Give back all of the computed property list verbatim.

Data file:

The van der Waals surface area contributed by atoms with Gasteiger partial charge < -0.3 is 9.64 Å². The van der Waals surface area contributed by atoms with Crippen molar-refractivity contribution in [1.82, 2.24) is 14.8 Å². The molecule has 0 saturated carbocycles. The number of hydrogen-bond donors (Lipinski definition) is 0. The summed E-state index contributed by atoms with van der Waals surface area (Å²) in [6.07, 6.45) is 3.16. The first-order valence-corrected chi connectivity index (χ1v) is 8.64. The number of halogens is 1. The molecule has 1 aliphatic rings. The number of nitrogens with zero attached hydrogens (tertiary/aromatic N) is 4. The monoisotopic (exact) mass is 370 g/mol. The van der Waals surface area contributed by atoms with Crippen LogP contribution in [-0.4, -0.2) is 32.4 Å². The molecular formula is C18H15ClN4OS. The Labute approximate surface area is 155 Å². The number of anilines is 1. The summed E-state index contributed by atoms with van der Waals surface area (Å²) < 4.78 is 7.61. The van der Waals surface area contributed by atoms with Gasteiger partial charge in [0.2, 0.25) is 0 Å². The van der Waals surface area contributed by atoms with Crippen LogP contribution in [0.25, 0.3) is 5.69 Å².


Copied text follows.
The van der Waals surface area contributed by atoms with Gasteiger partial charge < -0.3 is 9.64 Å². The van der Waals surface area contributed by atoms with Crippen molar-refractivity contribution in [1.82, 2.24) is 14.8 Å². The molecule has 0 saturated carbocycles. The number of hydrogen-bond donors (Lipinski definition) is 0. The summed E-state index contributed by atoms with van der Waals surface area (Å²) in [6.07, 6.45) is 3.16. The first-order valence-corrected chi connectivity index (χ1v) is 8.64. The number of halogens is 1. The molecule has 1 aliphatic rings. The number of nitrogens with zero attached hydrogens (tertiary/aromatic N) is 4. The monoisotopic (exact) mass is 370 g/mol. The van der Waals surface area contributed by atoms with Crippen LogP contribution in [-0.4, -0.2) is 32.4 Å². The molecular formula is C18H15ClN4OS. The Labute approximate surface area is 155 Å². The number of anilines is 1. The summed E-state index contributed by atoms with van der Waals surface area (Å²) < 4.78 is 7.61. The van der Waals surface area contributed by atoms with Gasteiger partial charge in [0.2, 0.25) is 0 Å². The van der Waals surface area contributed by atoms with Crippen LogP contribution in [0.25, 0.3) is 5.69 Å².